Guide: Replacing a 2007-2021 Toyota Tundra Wheel Bearing

by Max Johnston - Gearhead

Summary of Key Points

  • Replacing the wheel bearings and hubs in your 2007-2021 Toyota Tundra every 85,000 to 100,000 miles makes operating your truck more comfortable, consistent, and safe. You can purchase aftermarket bearings and hubs with a guaranteed fit from 365HubsPro.
  • To install your new bearing, you’ll need to complete the following steps: raising your vehicle off the ground, removing the brakes, and removing the wheel knuckle. Then you’ll need to repeat these steps in reverse once the new bearing is in place.
  • You’ll need sockets, a wrench, a floor jack and jack stands, a pry bar, an impact gun, and a hammer—in addition to your replacement wheel bearing and hub. We’ve included detailed instructions on how to use these items, plus a video outlining the process.

The Toyota Tundra is a rugged pickup truck capable of impressive performance for many years, but you’ll need to replace its wheel bearings and hub assemblies periodically to keep it reliable. Save time and money by installing our high-quality aftermarket wheel bearings in your Tundra using the steps below.

We designed our wheel bearings to make installation as simple and straightforward as possible. Below, you’ll find a list of everything you need to complete the job and a description of what you’ll need to do, plus visual references.

Why Do You Need to Replace Your Tundra’s Wheel Bearings?

Wheel bearings handle the friction created by driving, which allows your wheels to keep turning at the correct rate as you steer, accelerate, or brake. This makes your truck safer while giving you more comfort and control.

When wheel bearings wear out, it can be inconvenient (and even dangerous in some cases)—so for best results, you’ll want to put in new ones every 85,000 to 100,00 miles. Below, we’ve listed what you need to do the job properly.

What You’ll Need to Change Out Your Bearings

Here’s what you’ll need to replace a wheel bearing on your 2007-2021 Toyota Tundra:

Gloved hand pointing to raised wheel for Toyota TundraVia TRQ on YouTube.

Step 1: Lift Your Vehicle Off the Ground

As with most other vehicles, the first thing you’ll want to do is raise your pickup truck off the ground using jack stands. Once your Tundra is secured in the air, use your impact gun to remove the 5 lug nuts on your Tundra’s wheel and then take the entire wheel off.

Gloved hand pointing to mounting bolt for brake caliper on Toyota TundraVia TRQ on YouTube.

Step 2: Remove the Brakes

Your next step will be to remove the brake caliper. To do this, you’ll first need to remove the mounting bolt—then, move to the bracket itself and take off the two caliper bolts. Once you’ve done this, it should be simple enough to remove the caliper bracket by hand (although you can also use a pry bar if it seems a bit stuck in place).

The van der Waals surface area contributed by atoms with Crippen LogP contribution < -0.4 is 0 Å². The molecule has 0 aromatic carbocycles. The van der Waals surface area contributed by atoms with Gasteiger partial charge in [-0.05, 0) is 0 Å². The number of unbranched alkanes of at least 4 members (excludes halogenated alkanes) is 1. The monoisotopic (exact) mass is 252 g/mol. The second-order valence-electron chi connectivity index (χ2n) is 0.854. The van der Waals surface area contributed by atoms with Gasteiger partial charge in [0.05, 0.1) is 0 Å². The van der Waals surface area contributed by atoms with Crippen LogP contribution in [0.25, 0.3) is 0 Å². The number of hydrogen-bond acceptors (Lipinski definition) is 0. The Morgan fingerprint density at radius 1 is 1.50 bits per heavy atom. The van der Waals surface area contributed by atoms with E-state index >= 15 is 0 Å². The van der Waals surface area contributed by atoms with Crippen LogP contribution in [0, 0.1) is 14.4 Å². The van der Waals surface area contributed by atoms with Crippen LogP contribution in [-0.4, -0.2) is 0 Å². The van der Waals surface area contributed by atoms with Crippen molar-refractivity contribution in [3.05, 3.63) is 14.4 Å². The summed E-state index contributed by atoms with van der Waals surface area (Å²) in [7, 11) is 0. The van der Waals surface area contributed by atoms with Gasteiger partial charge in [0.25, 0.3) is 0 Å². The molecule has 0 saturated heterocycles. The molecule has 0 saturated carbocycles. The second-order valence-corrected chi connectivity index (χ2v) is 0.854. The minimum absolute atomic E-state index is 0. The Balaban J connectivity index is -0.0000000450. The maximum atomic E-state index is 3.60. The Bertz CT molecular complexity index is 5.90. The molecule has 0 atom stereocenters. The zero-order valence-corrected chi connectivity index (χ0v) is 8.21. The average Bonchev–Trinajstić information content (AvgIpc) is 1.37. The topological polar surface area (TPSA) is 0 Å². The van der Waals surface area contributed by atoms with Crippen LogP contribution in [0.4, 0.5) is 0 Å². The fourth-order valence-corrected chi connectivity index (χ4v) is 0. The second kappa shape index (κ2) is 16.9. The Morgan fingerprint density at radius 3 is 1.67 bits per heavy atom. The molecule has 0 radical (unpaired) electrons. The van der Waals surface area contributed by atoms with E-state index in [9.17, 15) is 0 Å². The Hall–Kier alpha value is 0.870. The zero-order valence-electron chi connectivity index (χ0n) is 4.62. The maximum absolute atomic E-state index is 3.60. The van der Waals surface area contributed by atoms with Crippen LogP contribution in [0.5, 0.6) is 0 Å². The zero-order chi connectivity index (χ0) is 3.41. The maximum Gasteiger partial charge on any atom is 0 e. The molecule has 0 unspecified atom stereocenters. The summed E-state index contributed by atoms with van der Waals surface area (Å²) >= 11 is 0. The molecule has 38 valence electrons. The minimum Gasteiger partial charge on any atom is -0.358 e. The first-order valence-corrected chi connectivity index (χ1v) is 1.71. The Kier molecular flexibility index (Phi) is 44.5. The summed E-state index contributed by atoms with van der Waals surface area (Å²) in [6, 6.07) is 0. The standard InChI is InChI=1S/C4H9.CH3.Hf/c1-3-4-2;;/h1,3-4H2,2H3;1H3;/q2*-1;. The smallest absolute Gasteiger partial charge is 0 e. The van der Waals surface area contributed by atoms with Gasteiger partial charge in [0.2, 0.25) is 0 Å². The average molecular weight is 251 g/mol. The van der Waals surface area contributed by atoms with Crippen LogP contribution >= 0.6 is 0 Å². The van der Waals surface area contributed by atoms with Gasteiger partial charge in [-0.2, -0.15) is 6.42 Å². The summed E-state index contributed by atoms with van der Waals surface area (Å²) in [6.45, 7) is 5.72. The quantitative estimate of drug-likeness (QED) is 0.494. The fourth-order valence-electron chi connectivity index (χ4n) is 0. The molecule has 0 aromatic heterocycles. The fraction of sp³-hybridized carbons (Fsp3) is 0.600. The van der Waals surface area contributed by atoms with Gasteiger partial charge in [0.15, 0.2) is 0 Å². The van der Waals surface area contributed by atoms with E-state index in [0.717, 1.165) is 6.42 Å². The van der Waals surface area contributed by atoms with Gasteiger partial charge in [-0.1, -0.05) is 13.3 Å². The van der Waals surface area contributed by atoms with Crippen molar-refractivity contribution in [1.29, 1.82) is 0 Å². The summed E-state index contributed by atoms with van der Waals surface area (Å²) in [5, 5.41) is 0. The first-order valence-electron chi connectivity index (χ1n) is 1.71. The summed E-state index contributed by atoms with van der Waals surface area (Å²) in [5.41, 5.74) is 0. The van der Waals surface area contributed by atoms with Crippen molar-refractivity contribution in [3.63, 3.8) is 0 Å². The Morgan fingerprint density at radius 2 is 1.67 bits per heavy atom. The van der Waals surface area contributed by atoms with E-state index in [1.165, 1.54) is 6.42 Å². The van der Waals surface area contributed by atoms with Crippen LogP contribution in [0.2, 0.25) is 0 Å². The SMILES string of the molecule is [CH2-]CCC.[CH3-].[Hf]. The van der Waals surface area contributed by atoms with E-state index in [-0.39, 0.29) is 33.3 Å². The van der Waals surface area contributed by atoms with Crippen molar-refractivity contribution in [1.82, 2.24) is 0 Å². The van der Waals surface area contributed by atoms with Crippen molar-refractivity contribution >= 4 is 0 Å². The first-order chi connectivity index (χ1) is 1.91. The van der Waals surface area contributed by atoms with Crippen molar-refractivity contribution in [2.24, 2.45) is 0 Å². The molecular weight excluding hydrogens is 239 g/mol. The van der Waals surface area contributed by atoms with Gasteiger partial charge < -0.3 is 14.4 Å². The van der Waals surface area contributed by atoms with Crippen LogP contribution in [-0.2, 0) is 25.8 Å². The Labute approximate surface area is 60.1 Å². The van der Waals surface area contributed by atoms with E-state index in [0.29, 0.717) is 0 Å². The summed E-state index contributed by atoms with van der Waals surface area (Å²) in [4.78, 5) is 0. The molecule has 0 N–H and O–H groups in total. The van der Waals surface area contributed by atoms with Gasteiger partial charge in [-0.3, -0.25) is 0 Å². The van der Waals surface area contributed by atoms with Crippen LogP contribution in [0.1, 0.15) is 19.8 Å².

Next, hang the caliper to the side so that it doesn’t put pressure on your ABS wire or flex hose. Since your ABS wire should now have some slack, it’s easy to remove the clip holding it in place and move that out of the way as well.

Once that’s done, remove the center cover over top of the axle nut. You can use a hammer and pry bar to do this, then use a set of pliers to take out the cotter pin holding the locking pin in place.

Use a 12 point socket to remove the axle nut itself. Once you’ve done this, you should be able to remove the brake rotor, exposing the wheel knuckle.

Wheel knuckle for Toyota TundraVia TRQ on YouTube.

Step 3: Remove the Wheel Knuckle

Use a wrench to loosen the mounting bolts holding your wheel knuckle in place. Once all the bolts are loose, tap the knuckle a few times with a hammer to help it come loose and remove it entirely.

Use a wire brush to clean the mating surface the new bearing will make contact with once installed. This is a good opportunity to clean the rear of the backing plate as well, if yours can be removed. There’s a seal on the inside of your wheel knuckle that you may also need to replace if it’s torn or worn out. If it’s not, proceed to the next step.

New wheel bearing on Toyota TundraVia TRQ on YouTube.

Step 4: Install the New Bearing & Hub Assembly

Slide the new bearing on and line up the bolts with the holes in the backing plate. Start each bolt, then torque them to 73 lb-ft. Put the rotor on and start a single lug nut to hold it in place.

Once the rotor is in place, you can take the caliper and slide it back on. Torque the caliper bolts to 79 lb-ft each. When you’ve done so, put the ABS wire back in place and reattach the clip.

Start the axle nut, then torque it to 249 lb-ft after you’ve bottomed it out. To prevent the entire rotor from spinning while torquing the axle nut, place your pry bar carefully across the studs in the wheel and brace it in place. Replace the lock and cotter pin afterwards, then put the cap back on over the axle nut.

Step 6: Put the Wheel Back On

Remove the lug nut you started earlier. Next, put the wheel back on. Finally, start each lug nut and then torque them in a criss-cross pattern to the specs in your owner’s manual (this will vary from about 85-150 lb-ft, depending on your Tundra’s model year). Congratulations—mission accomplished!

Video Walkthrough

Want a closer look at the process for replacing your Tundra’s wheel bearing? We’ve got you covered—check out this video we found that shows you each step in just a few minutes!

Rule the Road with New Bearings for Your 2007-2021 Tundra

Use what you’ve learned in this guide to make replacing the wheel bearing for your Toyota Tundra cost-effective and easy! To have specific questions about the process answered or get help buying the parts you need, contact our team and let an expert advise you.